I know, I know, you’re hesitant. Generally speaking, one doesn’t want to touch a type designer’s kerning. I mean, we were born this way. But y’know, sometimes I think we may have been born a text face, but with some manual kerning we could make it to a display. And yes, when we get that big, we look really loose. We’ve just got to pull it in a bit tighter.
Finally, if you’re not opposed to adding a third, I hear the best way to kern is to look at three letters at a time and make sure they look right.
Our Typographic Turn-ons series continues.
He spotted her from across the room, her curves drawing him into the whole word, impossible to look away. Though italics always rang his bell, her forms brought something more to the table…he could never go back. Yes, he’d fallen head over heels for swashes.
Swashes derive from italics. When you look at the capitals from most italics, they’re just sort of oblique roman forms. Want to spice them up? Some fonts include extra glyphs to make those letters follow a more cursive construction.
Ready to start swinging with swashes? If swashes are available in your font, turn them on through the OpenType panel in your design program, or you can pick them one-by-one out of the glyph palette.
Contrary to popular assumption, swashes and flourishes are different – although if you want to get freaky with flourishes, by all means go ahead!
Happy Valentine’s Week! Today we start our Typographic Turn-ons series for those who really love type and/or want to take their relationship with fonts to the next level. Check back here daily for tips and tricks to make your page sizzle.
My partner and I are experiencing an awkward problem lately. Whenever we try to get cozy on the page, it seems our letterforms keep crashing into each other in a very unsexy way. The bigger we get, the more apparent this becomes. I’ve heard that contexual alternates may help, but it sounds a little scary. Any advice?
It sounds as if you may be taking the wrong attitude toward contextual alternates. In fact, attitude is a perfect example of where this typographic feature will help. Don’t be shy, are your “tt”s jamming together? Turning on this feature (already built into your font) in your design program will make those letters better – and not look forced and awkward. If you’re a script face, you’ll really notice a difference and be as beautiful as you were designed to be.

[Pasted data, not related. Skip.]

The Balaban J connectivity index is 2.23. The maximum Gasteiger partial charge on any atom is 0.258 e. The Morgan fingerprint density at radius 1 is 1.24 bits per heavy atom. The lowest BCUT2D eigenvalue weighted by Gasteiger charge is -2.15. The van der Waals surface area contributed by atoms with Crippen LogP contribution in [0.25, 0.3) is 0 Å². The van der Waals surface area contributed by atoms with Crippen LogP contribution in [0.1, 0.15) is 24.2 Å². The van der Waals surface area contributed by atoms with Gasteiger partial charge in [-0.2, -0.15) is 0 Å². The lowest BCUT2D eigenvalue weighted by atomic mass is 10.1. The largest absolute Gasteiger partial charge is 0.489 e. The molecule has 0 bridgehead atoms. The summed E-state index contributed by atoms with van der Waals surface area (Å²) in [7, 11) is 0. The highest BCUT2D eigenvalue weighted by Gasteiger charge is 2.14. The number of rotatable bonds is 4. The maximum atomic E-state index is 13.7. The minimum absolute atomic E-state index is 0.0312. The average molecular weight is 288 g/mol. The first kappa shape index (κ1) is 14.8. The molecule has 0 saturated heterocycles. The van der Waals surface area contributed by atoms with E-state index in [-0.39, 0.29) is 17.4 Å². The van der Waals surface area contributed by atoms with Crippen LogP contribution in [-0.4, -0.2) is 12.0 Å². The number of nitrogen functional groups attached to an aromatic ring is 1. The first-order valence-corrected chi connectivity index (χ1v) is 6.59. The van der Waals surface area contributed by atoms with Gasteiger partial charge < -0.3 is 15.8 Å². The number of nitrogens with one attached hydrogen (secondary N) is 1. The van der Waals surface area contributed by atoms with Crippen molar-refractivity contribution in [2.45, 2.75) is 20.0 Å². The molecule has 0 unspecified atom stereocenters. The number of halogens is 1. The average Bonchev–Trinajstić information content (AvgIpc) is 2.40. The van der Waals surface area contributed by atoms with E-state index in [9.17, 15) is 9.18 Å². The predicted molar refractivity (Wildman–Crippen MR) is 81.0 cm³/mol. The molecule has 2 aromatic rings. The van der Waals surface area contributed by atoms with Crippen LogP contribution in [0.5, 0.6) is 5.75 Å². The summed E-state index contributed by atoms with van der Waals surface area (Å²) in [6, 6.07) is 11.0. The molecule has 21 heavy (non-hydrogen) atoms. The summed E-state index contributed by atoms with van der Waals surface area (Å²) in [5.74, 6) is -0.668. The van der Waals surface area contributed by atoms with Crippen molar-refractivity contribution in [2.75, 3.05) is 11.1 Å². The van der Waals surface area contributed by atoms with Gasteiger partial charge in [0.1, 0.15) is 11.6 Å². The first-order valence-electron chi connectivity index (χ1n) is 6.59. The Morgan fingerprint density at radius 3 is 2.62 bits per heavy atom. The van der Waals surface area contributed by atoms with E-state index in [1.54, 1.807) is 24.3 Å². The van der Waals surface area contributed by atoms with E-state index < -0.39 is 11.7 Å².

Also, if you’re open to experimentation, may I recommend playing around with stylistic alternates as well? They just give you so many more options – you’ll never get bored. For example, if you have a lowercase a that defaults to a single-story “a” (in Apertura for example), but like a lot of people prefer a double-story, stylistic alternates will swap all those out. Same with hitting the right spot with a monocular or binocular “g”. Your font will have a default, which you’re probably using now. But to expand your options go to the OpenType menu within the Character palette in InDesign or Illustrator and start to play around in stylistic sets. Your world will never be the same.
Best of luck!
DIY: Spice up your week by trying Contextual Alternates in P22 Cezanne
Have you ever been curious about contextual alternates? Sweat for swashes? Kinky about kerning? Don’t be embarrassed, we’ll indulge your font fetishes on the blog next Monday through Friday for Valentine’s Week. Get your scented candles, bubble bath and Barry White ready, next week we’re bringing you a Great Pairs series of a different kind – Typographic Turn-ons.
Just before the new year, we hit you with FontBook 3.0, bringing the world of type to your pocket. You can now find an update to FontBook in the App Store which includes bug fixes and some additional features. FontBook 3.0.1 is free for current users. A full list of updates is below:
We hope you enjoyed the typographic treat in your inbox this morning to kick off the second day of your new year. The FontShop team loves putting together this Best Type issue of our newsletter each year and 2012 was no exception. It’s always agonizing making the final list because we love so many of the fonts that make their way across our desk(tops) every 12 months. We try to showcase a variety of 2012 additions from our catalog, from runaway hits like FontFont’s FF Chartwell to brand spanking new releases like Monokrom’s Telefon.
Planning for the issue begins about two months before we unleash it on the world. We bring together our Sales & Support Team, our Marketing Team, and of course our Design Team and Type Experts to bring their favorites and review the 2012 typefaces. As we brainstormed categories this year, we began joking about how it felt like putting together a yearbook. We ran with this and love the retro yearbook style our designers brought to the final product.
Huge props always go to our amazing type experts, David Sudweeks and Yves Peters for creatively writing the issue based on our theme and categories. Who didn’t laugh at the line about Filmotype Kitten washing her hair?
We truly hope you have as much fun reading this issue as we did making it. How excited are you for a whole NEW YEAR of fonts though? What releases are you most looking forward to this year?
Is your 2013 off to a great start? Good! It’ll get even more awesome tomorrow when FontShop‘s Top Type of 2012 hits your inbox.
Make sure you’re signed up for our newsletter so you get your hands on this type lover’s electronic collector’s item first thing.
What to do while you wait? Take a look at our 2011 edition and place your bets on our new picks!